Are you ready to begin selling on Etsy? Let’s find out!
If you have done the work in the previous Etsy posts then by now you should know your ideal craft, who you will be selling to and where to find them. The next step is to get your crafts ready to sell.
If you are totally new to your craft you will need to –
1. Figure out where to source your materials at a cost effective price
2. Practice your craft until you can produce a quality product efficiently (if you are starting from scratch candles and soaps are a great option)
3. Decide on a make to order or stock pile strategy
4. Come up with a pricing structure
5. Take quality photos of your products
There are so many options to look at when sourcing materials. Some factors to consider in your choices are
- cost – obviously you will be looking to buy as cheaply as possible without sacrificing quality
- availability – if you run out of materials how quickly can you get more?
- postage – especially in Australia, postage costs can be a killer
- quality – if something seems to cheap it’s probably lower quality
Some places to check out for supplies are
- Local garage sales
- Local Buy, Swap & Sell Facebook groups
- Local cheap shops (or two dollars shops, reject shops or whatever you want to call them!)
- Wholesalers either online or local
- Overseas – try Amazon but be careful of postage costs
Create Quality Products
Have you had plenty of practice making your products and are happy that they are quality enough to sell? If not, it’s time to practice. You want to iron out the kinks now, before you start selling.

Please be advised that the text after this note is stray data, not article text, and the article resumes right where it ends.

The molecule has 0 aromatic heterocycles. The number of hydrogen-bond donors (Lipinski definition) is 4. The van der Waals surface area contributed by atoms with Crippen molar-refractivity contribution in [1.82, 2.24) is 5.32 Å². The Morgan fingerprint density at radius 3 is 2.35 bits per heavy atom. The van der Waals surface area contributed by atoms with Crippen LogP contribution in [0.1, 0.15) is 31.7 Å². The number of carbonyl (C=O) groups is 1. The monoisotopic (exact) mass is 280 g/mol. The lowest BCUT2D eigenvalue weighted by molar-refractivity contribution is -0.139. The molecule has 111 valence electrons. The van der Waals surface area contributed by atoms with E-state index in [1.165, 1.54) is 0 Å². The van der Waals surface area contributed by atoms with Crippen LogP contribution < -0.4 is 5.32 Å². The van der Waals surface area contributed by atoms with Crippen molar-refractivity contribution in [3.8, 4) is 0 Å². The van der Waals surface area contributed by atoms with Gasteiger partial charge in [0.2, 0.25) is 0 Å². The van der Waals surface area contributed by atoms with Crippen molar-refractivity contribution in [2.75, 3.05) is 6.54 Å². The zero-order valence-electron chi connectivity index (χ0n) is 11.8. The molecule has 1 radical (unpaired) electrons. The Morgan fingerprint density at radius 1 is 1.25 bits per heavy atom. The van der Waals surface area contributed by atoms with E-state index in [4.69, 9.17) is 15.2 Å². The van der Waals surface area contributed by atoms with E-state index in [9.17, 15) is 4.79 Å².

Make to Order or Stock Pile
Think about how you will fill your orders. You can either make to order or keep stock on hand ready to deliver as soon as an order comes in. In the beginning it might be best to keep a few of your items on hand ready to send out but avoid making too much until you know your product is in demand.
Create a Pricing Structure
Pricing can be so difficult to establish in the beginning. A quick Google search will suggest many different approaches and can quickly become confusing.
Work out your costs including;
- fixed costs such as electricity and rent
A good rule of thumb is to work out the cost of your craft item, add your profit margin to get your wholesale price and times two for retail.
Materials + Labour + Expenses + Profit = Wholesale x 2 = Retail
So if a headband costs $3 to make (including profit) then retail is $6.
Pricing is a tough one and is something that you may find yourself making adjustments to especially in the beginning.
Keep these factors in mind
1. If your costs of production are too high you may end up with a product that is overpriced compared to the competition
2. Always include a labour cost in your pricing. You arent doing this for free!
3. Remember to always charge postage on top of your item costs.
Photograph Your Items
In preparation for creating the first listing in your store (next weeks lesson), you will need to take some photos of your product.
I have 5 tips for getting the best out of your photos.
1. Choose a clean background
2. Use the marco setting for close up shots
3. Photograph in bright, natural light
4. Take several shots from all angles
5. Make sure your photos show the item in detail
This is an excellent video on how to get started photographing your items.
Complete the five steps above and then you will be ready to open your Etsy Store.